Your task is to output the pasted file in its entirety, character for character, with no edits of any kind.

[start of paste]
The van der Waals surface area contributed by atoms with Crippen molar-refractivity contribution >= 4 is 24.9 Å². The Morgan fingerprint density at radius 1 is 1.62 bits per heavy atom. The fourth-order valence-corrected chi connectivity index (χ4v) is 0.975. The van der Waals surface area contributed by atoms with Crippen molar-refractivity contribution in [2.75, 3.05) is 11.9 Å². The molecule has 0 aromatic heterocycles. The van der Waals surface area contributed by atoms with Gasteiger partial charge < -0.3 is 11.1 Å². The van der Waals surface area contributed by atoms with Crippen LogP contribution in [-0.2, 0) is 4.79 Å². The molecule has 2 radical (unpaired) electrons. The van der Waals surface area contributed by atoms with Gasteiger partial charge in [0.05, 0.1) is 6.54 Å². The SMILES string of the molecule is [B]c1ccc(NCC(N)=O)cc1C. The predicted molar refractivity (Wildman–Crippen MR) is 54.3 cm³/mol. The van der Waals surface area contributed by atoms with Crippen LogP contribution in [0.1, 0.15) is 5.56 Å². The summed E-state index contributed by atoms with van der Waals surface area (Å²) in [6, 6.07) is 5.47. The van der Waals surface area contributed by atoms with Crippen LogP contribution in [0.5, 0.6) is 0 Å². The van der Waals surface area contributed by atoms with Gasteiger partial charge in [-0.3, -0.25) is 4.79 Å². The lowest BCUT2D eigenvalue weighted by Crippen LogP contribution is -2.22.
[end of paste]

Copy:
The van der Waals surface area contributed by atoms with Crippen molar-refractivity contribution >= 4 is 24.9 Å². The Morgan fingerprint density at radius 1 is 1.62 bits per heavy atom. The fourth-order valence-corrected chi connectivity index (χ4v) is 0.975. The van der Waals surface area contributed by atoms with Crippen molar-refractivity contribution in [2.75, 3.05) is 11.9 Å². The molecule has 0 aromatic heterocycles. The van der Waals surface area contributed by atoms with Gasteiger partial charge < -0.3 is 11.1 Å². The van der Waals surface area contributed by atoms with Crippen LogP contribution in [-0.2, 0) is 4.79 Å². The molecule has 2 radical (unpaired) electrons. The van der Waals surface area contributed by atoms with Gasteiger partial charge in [0.05, 0.1) is 6.54 Å². The SMILES string of the molecule is [B]c1ccc(NCC(N)=O)cc1C. The predicted molar refractivity (Wildman–Crippen MR) is 54.3 cm³/mol. The van der Waals surface area contributed by atoms with Crippen LogP contribution in [0.1, 0.15) is 5.56 Å². The summed E-state index contributed by atoms with van der Waals surface area (Å²) in [6, 6.07) is 5.47. The van der Waals surface area contributed by atoms with Crippen LogP contribution in [0.5, 0.6) is 0 Å². The van der Waals surface area contributed by atoms with Gasteiger partial charge in [-0.3, -0.25) is 4.79 Å². The lowest BCUT2D eigenvalue weighted by Crippen LogP contribution is -2.22.